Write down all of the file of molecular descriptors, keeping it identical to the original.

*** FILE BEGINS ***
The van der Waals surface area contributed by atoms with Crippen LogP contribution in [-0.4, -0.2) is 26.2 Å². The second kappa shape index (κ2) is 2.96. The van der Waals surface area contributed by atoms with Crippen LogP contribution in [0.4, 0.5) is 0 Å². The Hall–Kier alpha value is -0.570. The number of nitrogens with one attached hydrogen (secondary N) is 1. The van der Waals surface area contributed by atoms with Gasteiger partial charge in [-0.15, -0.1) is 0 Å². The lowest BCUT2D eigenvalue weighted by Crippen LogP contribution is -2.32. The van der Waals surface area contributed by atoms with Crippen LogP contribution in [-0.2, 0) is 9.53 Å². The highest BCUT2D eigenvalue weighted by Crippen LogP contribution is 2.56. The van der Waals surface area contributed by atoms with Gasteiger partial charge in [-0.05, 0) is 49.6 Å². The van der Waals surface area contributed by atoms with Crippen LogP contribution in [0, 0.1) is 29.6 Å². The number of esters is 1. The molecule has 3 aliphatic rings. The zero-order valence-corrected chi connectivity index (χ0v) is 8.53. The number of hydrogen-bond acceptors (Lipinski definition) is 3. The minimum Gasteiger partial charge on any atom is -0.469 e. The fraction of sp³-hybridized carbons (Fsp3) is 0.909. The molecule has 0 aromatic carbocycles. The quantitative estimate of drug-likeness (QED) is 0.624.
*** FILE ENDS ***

The van der Waals surface area contributed by atoms with Crippen LogP contribution in [-0.4, -0.2) is 26.2 Å². The second kappa shape index (κ2) is 2.96. The van der Waals surface area contributed by atoms with Crippen LogP contribution in [0.4, 0.5) is 0 Å². The Hall–Kier alpha value is -0.570. The number of nitrogens with one attached hydrogen (secondary N) is 1. The van der Waals surface area contributed by atoms with Gasteiger partial charge in [-0.15, -0.1) is 0 Å². The lowest BCUT2D eigenvalue weighted by Crippen LogP contribution is -2.32. The van der Waals surface area contributed by atoms with Crippen LogP contribution in [-0.2, 0) is 9.53 Å². The highest BCUT2D eigenvalue weighted by Crippen LogP contribution is 2.56. The van der Waals surface area contributed by atoms with Gasteiger partial charge in [-0.05, 0) is 49.6 Å². The van der Waals surface area contributed by atoms with Crippen LogP contribution in [0, 0.1) is 29.6 Å². The number of esters is 1. The molecule has 3 aliphatic rings. The zero-order valence-corrected chi connectivity index (χ0v) is 8.53. The number of hydrogen-bond acceptors (Lipinski definition) is 3. The minimum Gasteiger partial charge on any atom is -0.469 e. The fraction of sp³-hybridized carbons (Fsp3) is 0.909. The molecule has 0 aromatic carbocycles. The quantitative estimate of drug-likeness (QED) is 0.624.